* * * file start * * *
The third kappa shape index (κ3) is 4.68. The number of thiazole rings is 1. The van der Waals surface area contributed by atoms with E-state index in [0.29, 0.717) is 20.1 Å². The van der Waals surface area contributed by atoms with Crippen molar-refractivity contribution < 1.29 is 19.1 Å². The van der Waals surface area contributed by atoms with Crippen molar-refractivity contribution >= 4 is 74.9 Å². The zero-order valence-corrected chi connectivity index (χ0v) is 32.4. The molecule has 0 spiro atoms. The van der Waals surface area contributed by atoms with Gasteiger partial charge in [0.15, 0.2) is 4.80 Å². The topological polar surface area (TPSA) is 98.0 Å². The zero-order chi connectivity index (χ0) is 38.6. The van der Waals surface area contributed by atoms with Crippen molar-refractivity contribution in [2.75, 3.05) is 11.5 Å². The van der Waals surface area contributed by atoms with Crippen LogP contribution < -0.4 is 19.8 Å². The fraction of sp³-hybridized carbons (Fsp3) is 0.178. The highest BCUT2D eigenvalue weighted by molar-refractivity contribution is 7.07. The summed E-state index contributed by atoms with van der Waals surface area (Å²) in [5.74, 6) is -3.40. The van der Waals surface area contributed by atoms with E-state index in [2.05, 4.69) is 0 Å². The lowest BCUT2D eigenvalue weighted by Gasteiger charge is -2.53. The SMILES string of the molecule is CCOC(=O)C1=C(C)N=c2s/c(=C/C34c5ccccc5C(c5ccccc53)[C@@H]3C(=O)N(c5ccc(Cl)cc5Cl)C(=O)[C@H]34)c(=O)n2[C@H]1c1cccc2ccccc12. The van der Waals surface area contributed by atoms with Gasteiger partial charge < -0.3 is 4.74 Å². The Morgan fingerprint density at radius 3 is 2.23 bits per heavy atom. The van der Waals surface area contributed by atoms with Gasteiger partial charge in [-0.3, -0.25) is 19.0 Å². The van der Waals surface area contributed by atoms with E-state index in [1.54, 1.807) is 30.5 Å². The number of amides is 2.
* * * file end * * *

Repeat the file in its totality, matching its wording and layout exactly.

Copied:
The third kappa shape index (κ3) is 4.68. The number of thiazole rings is 1. The van der Waals surface area contributed by atoms with E-state index in [0.29, 0.717) is 20.1 Å². The van der Waals surface area contributed by atoms with Crippen molar-refractivity contribution < 1.29 is 19.1 Å². The van der Waals surface area contributed by atoms with Crippen molar-refractivity contribution >= 4 is 74.9 Å². The zero-order valence-corrected chi connectivity index (χ0v) is 32.4. The molecule has 0 spiro atoms. The van der Waals surface area contributed by atoms with Gasteiger partial charge in [0.15, 0.2) is 4.80 Å². The topological polar surface area (TPSA) is 98.0 Å². The zero-order chi connectivity index (χ0) is 38.6. The van der Waals surface area contributed by atoms with Crippen molar-refractivity contribution in [2.75, 3.05) is 11.5 Å². The van der Waals surface area contributed by atoms with Crippen LogP contribution < -0.4 is 19.8 Å². The fraction of sp³-hybridized carbons (Fsp3) is 0.178. The highest BCUT2D eigenvalue weighted by molar-refractivity contribution is 7.07. The summed E-state index contributed by atoms with van der Waals surface area (Å²) in [5.74, 6) is -3.40. The van der Waals surface area contributed by atoms with E-state index in [2.05, 4.69) is 0 Å². The lowest BCUT2D eigenvalue weighted by Gasteiger charge is -2.53. The SMILES string of the molecule is CCOC(=O)C1=C(C)N=c2s/c(=C/C34c5ccccc5C(c5ccccc53)[C@@H]3C(=O)N(c5ccc(Cl)cc5Cl)C(=O)[C@H]34)c(=O)n2[C@H]1c1cccc2ccccc12. The van der Waals surface area contributed by atoms with Gasteiger partial charge < -0.3 is 4.74 Å². The Morgan fingerprint density at radius 3 is 2.23 bits per heavy atom. The van der Waals surface area contributed by atoms with Gasteiger partial charge in [-0.3, -0.25) is 19.0 Å². The van der Waals surface area contributed by atoms with E-state index in [1.54, 1.807) is 30.5 Å². The number of amides is 2.